English
 
User Manual Privacy Policy Disclaimer Contact us
  Advanced SearchBrowse

Item

ITEM ACTIONSEXPORT

Released

Journal Article

Finding the Reactive Electron in Paramagnetic Systems: A Critical Evaluation of Accuracies for EPR Spectroscopy and Density Functional Theory Using 1,3,5-Triphenyl Verdazyl Radical as a Testcase

MPS-Authors
/persons/resource/persons237762

Barilone,  Jessica L.
Research Department Neese, Max Planck Institute for Chemical Energy Conversion, Max Planck Society;

/persons/resource/persons216825

Neese,  Frank
Research Department Neese, Max Planck Institute for Chemical Energy Conversion, Max Planck Society;

/persons/resource/persons216842

van Gastel,  Maurice
Research Department Neese, Max Planck Institute for Chemical Energy Conversion, Max Planck Society;

External Ressource
No external resources are shared
Fulltext (public)
There are no public fulltexts stored in PuRe
Supplementary Material (public)
There is no public supplementary material available
Citation

Barilone, J. L., Neese, F., & van Gastel, M. (2015). Finding the Reactive Electron in Paramagnetic Systems: A Critical Evaluation of Accuracies for EPR Spectroscopy and Density Functional Theory Using 1,3,5-Triphenyl Verdazyl Radical as a Testcase. Applied Magnetic Resonance, 46(2), 117-139. doi:10.1007/s00723-014-0627-2.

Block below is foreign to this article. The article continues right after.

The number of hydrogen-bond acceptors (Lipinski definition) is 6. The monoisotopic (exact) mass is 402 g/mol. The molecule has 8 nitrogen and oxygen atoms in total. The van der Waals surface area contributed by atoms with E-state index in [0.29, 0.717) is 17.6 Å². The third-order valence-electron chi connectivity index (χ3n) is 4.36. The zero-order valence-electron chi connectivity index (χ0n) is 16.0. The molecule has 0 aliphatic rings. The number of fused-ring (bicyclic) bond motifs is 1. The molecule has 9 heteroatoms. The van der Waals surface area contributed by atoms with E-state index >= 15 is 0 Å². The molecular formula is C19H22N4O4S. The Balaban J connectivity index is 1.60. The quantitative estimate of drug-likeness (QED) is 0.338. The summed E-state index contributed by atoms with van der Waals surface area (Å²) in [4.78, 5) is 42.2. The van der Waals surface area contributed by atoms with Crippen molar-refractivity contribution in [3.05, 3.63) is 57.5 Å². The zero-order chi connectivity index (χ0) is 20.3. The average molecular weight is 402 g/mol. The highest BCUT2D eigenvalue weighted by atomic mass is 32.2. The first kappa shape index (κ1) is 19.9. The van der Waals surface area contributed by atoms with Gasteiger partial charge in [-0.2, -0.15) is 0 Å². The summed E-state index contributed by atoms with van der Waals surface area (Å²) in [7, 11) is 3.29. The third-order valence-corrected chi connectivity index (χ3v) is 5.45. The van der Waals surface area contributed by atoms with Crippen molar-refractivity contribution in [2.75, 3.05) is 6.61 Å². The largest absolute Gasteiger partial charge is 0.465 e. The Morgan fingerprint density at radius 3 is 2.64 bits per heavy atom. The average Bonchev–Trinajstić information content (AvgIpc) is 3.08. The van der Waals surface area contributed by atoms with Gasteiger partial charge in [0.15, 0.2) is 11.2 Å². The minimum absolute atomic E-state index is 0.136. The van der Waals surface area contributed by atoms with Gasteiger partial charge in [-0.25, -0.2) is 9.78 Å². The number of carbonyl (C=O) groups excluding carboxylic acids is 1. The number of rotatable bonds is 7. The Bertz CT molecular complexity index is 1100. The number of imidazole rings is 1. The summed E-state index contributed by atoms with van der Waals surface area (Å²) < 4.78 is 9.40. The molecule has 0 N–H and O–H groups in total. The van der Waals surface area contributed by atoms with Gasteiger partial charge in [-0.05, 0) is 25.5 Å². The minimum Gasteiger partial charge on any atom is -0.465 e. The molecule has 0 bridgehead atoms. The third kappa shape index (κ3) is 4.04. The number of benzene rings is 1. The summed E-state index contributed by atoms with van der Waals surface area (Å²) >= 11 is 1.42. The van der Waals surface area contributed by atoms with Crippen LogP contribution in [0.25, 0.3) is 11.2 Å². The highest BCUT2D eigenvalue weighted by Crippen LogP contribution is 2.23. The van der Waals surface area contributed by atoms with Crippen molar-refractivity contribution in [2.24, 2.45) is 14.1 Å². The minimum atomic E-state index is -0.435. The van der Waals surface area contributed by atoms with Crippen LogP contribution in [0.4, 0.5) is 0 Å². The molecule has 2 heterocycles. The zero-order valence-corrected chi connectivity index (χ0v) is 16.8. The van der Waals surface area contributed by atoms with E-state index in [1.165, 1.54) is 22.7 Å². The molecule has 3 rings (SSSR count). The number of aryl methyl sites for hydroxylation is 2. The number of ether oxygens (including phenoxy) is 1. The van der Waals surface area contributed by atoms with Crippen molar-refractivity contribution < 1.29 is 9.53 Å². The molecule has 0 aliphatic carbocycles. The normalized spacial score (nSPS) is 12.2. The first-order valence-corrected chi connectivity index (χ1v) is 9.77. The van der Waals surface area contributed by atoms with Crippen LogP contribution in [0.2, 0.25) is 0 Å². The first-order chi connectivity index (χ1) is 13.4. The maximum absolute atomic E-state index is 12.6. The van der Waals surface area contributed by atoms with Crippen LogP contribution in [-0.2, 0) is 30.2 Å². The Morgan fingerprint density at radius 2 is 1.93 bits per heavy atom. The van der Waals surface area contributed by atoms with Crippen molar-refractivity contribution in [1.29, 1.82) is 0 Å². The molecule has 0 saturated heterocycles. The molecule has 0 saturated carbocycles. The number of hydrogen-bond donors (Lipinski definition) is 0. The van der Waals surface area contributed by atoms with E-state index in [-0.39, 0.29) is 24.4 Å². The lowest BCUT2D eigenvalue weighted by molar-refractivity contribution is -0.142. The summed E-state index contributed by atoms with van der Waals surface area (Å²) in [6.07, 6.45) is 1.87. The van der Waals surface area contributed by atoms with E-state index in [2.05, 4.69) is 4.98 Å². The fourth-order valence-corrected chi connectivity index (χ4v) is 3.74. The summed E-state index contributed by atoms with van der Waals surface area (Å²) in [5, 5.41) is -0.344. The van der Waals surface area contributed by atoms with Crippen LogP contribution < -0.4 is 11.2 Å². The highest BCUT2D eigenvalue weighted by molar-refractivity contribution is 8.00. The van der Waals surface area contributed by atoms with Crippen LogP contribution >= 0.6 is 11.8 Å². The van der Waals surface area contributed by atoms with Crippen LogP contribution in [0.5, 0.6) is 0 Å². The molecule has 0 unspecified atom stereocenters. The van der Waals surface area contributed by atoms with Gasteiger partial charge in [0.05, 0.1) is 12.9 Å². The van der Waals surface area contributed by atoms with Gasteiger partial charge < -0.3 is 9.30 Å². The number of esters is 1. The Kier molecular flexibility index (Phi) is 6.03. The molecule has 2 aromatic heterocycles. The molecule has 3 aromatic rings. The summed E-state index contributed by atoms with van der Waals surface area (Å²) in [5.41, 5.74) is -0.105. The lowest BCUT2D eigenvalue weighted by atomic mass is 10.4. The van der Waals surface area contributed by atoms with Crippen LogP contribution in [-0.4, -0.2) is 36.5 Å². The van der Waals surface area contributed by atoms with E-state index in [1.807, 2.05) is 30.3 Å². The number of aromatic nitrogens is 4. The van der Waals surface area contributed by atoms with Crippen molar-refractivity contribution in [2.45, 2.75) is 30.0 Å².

Cite as: http://hdl.handle.net/21.11116/0000-0007-897F-1
Abstract
One of the biggest challenges in studying catalytic reactions is characterizing intermediate states and identifying reaction pathways. Oftentimes, intermediate states with unpaired electrons are formed which provide an opportunity to study the compound via electron paramagnetic resonance (EPR). Combining EPR with density functional theory (DFT) represents a powerful synergistic approach to accomplish these goals. Once the catalytic intermediates and reaction pathway are known, rate-limiting steps critical to parameters like overpotential and turnover number may be identified and eliminated. In this study 1,3,5-triphenyl verdazyl is examined using continuous-wave-EPR, electron nuclear double resonance and DFT as an instructive example of how theory and experiment can complement each other to find the reactive electron. The methods and concomitant analysis have been presented in didactic fashion and with emphasis on the strengths and weaknesses of the methods.